Obama Warns GOP on Debt Ceiling: ‘I Will Not Play That Game’
(WASHINGTON) -- President Obama on Wednesday issued a stern warning to Republicans in Congress threatening to use the debt ceiling as a bargaining chip in deficit negotiations, saying “it is not a game that I will play.”
“I want to send a very clear message to people here: We are not going to play that game next year. If Congress in any way suggests that they're going to tie negotiations to debt ceiling votes and take us to the brink of default once again as part of a budget negotiation, which, by the way, we have never done in our history until we did it last year, I will not play that game,” Obama told some of the nation’s top CEOs at the Business Roundtable in Washington. “We’ve got to break that habit before it starts.”
Obama referenced reports that Republicans may be willing to extend middle class tax cuts and agree to higher tax rates on the wealthy now and then try to use the raising of the nation’s debt limit as leverage to extract spending cuts early next year.
“That is a bad strategy for America, it's a bad strategy for your businesses, and it is not a game that I will play,” he said, cautioning that the U.S. economy cannot afford the kind of uncertainty that resulted from the debt ceiling fight in August 2011.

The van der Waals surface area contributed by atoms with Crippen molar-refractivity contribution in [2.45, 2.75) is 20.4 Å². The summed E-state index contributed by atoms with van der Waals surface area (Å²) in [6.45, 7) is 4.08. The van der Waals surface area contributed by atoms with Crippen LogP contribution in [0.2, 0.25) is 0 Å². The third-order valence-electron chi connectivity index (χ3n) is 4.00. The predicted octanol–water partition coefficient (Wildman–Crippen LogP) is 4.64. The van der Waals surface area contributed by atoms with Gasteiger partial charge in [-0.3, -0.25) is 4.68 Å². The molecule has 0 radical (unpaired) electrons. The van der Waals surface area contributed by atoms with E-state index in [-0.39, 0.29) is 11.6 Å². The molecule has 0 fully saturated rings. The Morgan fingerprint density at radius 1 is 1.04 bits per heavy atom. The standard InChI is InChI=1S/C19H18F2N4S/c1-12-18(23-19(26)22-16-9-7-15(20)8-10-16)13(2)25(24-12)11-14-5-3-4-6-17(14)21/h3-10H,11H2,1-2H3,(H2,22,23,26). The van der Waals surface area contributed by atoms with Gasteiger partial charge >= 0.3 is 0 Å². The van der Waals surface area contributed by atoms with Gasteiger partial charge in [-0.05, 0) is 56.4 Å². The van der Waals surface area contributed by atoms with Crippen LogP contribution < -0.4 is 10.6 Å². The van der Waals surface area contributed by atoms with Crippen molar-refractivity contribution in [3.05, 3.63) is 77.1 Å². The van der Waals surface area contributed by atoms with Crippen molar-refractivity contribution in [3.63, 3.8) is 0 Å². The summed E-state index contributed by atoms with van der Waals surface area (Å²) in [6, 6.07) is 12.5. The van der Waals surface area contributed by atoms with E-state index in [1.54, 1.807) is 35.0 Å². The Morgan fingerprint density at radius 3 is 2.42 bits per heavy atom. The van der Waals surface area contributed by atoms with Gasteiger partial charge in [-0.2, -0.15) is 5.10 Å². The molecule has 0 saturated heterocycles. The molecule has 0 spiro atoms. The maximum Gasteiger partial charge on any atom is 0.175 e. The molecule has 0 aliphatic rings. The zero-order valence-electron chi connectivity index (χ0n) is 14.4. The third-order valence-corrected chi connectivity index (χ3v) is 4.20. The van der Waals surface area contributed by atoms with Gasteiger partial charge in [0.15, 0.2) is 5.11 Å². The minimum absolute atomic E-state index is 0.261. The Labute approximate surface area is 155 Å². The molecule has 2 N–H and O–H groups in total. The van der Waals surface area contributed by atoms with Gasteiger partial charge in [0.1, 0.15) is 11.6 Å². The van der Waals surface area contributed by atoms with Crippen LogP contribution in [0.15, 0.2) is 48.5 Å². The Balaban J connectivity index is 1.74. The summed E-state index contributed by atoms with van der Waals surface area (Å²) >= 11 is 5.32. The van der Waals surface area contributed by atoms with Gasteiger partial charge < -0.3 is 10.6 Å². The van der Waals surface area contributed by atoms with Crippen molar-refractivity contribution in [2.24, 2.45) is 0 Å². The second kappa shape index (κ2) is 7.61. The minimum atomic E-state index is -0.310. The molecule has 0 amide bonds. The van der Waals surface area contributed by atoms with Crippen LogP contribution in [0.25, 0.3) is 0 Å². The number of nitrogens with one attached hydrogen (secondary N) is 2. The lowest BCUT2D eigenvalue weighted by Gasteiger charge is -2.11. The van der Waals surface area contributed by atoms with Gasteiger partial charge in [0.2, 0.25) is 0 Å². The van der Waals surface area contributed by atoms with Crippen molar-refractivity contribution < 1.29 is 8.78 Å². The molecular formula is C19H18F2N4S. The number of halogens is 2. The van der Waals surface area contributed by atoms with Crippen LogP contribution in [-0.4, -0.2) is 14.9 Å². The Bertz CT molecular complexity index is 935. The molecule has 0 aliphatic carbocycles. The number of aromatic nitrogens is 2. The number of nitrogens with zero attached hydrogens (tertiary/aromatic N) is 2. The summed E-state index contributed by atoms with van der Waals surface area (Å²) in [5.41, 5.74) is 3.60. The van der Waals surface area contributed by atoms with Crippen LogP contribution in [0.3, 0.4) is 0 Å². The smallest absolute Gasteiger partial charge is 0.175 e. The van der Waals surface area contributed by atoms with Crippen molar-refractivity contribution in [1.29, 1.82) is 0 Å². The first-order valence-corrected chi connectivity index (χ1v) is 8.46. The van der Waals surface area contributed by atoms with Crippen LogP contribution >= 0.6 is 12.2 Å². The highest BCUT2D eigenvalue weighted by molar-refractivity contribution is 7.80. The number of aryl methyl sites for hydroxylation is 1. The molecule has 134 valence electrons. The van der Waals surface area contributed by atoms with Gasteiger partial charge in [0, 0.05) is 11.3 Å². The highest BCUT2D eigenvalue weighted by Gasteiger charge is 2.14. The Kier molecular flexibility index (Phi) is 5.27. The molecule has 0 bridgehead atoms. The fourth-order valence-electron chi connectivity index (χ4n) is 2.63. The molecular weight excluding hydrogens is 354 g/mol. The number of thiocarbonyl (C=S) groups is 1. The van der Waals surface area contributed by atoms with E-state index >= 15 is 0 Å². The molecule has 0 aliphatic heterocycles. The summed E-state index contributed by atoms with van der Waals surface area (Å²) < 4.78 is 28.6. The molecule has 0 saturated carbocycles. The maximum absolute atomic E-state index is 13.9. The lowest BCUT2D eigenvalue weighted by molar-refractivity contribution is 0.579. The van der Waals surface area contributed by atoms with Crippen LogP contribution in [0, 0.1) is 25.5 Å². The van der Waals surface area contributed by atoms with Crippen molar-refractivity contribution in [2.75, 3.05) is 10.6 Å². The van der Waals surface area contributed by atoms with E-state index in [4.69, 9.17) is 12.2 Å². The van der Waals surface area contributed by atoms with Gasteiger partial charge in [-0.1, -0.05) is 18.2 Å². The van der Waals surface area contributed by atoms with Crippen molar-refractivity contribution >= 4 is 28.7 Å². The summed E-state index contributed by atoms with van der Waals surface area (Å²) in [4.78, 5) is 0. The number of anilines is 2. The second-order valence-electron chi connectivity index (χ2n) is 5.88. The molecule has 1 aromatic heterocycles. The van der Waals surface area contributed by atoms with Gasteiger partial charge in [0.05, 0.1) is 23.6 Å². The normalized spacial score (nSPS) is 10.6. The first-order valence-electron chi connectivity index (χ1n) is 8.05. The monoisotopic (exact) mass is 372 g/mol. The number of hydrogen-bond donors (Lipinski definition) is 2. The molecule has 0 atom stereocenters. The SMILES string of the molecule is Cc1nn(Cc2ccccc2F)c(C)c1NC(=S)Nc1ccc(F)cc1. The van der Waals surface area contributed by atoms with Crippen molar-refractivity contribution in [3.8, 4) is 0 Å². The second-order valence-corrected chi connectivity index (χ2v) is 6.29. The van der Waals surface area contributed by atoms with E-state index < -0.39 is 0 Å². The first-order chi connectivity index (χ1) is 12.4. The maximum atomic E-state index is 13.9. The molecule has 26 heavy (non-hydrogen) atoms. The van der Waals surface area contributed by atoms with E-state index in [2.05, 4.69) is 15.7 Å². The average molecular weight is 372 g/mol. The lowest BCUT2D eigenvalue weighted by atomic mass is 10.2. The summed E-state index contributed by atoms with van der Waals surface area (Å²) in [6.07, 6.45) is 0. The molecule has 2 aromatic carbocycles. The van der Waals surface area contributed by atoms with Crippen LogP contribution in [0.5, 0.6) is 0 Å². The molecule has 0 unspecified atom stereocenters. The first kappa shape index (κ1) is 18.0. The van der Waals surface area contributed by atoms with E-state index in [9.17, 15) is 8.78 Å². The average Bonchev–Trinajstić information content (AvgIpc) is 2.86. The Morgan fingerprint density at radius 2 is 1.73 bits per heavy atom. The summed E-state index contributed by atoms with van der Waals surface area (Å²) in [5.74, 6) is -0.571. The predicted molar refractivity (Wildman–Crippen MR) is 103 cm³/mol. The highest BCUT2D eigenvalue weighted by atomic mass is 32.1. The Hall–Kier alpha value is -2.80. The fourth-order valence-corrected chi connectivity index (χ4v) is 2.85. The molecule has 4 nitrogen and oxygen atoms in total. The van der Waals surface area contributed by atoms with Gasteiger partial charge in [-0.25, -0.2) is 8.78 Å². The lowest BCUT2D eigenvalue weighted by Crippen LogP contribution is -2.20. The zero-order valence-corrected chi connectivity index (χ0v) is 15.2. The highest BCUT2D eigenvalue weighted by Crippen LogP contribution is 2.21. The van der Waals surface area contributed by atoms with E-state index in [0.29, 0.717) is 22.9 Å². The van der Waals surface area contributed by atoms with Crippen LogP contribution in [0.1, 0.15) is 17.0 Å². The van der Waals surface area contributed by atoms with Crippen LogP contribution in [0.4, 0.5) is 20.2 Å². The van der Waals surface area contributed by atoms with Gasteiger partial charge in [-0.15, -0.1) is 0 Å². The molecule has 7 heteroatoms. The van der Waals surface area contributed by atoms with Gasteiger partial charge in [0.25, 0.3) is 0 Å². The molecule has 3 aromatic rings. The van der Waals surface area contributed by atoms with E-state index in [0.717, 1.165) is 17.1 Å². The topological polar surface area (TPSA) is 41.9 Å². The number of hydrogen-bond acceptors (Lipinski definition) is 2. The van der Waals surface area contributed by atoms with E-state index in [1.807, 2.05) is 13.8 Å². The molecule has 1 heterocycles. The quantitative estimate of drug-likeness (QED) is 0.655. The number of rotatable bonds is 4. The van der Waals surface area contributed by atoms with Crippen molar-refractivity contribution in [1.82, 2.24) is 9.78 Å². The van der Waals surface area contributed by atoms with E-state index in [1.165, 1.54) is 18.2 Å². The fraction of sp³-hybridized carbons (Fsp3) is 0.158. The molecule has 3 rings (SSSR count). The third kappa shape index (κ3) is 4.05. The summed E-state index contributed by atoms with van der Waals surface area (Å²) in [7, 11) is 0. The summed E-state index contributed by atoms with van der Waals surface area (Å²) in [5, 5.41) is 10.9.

“When I hear some on the other side suggesting that to resolve the possibility of a perpetual or a quarterly debt ceiling crisis that there is a price to pay, well, the price is paid by the American people and your businesses and economic environment worldwide,” he said.
The president’s warning on the debt ceiling, his strongest yet, comes amid the ongoing “fiscal cliff” standoff between the White House and House Republicans over how to avert the looming spending cuts and tax increases set to kick in on Jan. 1.
Obama continued to express optimism that a deal can be reached, but was adamant that it will require Republicans to agree to raise taxes on the top two percent of income-earners.
“We can probably solve this in about a week. It's not that tough,” he said. “But we need that conceptual breakthrough that says we need to do a balanced plan; that's what's best for the economy; that's what the American people voted for; that's how we're going to get it done.”
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